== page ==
Paul Lo Duca, usually one of the more vocal, media-friendly players, seemed angered by something ” he wasn’t saying what ” and initially threatened to boycott the media for the rest of the season.
When one reporter later tried to get Lo Duca to open up about what was wrong, the catcher simply said: “You’ll find out on Sunday.”
I have no idea what’s going on here, but I would like to stress to Mr. Lo Duca and all CSTB readers that the religious beliefs of others are to be fully respected, no matter how personally abhorrent we find them to be.
(amazing Photoshop work by the gang in David Wright’s hometown)
œThe thing I saw last night that was well is he™s got an electric arm with his fastball and a real sharp slider. Just like with a lot of pitchers we™re going to work on a consistent delivery. The game wasn™t good last night. But the first inning he got the bases loaded and no out and should have gotten out of it. The umpire missed a call at third. He ended up giving up just one run. I liked the way he battled.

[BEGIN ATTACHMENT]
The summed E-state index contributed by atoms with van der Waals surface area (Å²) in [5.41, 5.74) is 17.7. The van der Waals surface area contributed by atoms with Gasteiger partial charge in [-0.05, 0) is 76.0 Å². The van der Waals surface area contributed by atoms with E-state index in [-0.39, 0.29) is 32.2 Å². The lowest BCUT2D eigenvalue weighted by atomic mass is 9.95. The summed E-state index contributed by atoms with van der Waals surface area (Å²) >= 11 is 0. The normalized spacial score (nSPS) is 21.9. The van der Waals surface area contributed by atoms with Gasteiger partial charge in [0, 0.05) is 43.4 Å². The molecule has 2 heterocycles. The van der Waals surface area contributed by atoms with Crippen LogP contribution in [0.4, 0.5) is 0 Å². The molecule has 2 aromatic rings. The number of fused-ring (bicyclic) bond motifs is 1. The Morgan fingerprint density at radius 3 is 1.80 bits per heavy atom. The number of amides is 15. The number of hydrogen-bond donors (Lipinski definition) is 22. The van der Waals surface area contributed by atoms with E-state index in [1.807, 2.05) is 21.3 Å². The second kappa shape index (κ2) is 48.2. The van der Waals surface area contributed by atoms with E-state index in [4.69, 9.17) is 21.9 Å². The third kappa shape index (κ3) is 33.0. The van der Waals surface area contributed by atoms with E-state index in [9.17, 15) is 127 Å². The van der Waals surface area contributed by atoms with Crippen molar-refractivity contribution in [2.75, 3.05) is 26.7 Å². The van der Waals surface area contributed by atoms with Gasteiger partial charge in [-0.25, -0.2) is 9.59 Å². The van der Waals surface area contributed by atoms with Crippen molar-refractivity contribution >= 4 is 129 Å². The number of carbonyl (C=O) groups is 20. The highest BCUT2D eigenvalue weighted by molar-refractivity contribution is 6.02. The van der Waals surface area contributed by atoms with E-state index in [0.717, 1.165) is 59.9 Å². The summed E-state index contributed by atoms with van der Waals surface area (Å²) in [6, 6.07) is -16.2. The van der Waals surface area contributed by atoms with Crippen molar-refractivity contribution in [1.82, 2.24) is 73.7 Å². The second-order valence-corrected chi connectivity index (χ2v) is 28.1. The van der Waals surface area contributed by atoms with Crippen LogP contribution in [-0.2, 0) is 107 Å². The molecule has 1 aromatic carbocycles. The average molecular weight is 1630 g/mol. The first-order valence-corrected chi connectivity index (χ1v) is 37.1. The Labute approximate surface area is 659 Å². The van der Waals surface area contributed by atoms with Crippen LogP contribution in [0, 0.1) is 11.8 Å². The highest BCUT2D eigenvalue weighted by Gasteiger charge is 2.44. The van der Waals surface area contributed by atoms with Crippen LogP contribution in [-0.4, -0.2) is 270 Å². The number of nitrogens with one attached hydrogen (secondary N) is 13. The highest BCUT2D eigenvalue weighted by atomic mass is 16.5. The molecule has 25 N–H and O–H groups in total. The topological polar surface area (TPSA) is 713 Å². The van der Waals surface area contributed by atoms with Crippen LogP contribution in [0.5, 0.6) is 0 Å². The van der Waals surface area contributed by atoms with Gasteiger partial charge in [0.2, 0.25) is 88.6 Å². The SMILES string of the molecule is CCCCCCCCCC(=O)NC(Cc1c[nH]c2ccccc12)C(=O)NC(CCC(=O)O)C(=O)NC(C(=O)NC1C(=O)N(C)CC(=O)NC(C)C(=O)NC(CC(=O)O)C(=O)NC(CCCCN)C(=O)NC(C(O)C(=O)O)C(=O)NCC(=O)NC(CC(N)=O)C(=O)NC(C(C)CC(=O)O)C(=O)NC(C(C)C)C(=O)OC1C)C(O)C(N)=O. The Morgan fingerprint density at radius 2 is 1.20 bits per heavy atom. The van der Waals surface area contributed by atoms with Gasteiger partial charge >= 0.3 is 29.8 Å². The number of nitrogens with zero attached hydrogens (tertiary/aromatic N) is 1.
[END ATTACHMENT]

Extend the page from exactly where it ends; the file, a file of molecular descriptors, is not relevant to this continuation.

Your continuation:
Perez™s fastball ranged 91-93 mph, encouraging considering it tended to dip when he was with the Pirates organization. Still, his mechanics undoubtedly need work. Perez fell off to the third-base side of the mound, and missed badly with some pitches. He dropped to a sidearm delivery on occasion, usually while throwing a breaking ball to righties, which flattened those offerings. He gave up homers on consecutive pitches – on a 3-0 pitch to Kevin Kouzmanoff and a first-pitch offering to Jason Dubois.
Hernandez has faulted the Pirates for Perez™s struggles, claiming they tried to make Perez – who turns 25 on Aug. 15 – a finesse pitcher in the mold of Tom Glavine.
œWe really haven™t done a lot with him yet. He just got here, Waits said. œWe wanted him to pitch. There™s a lot of things we™re going to discover.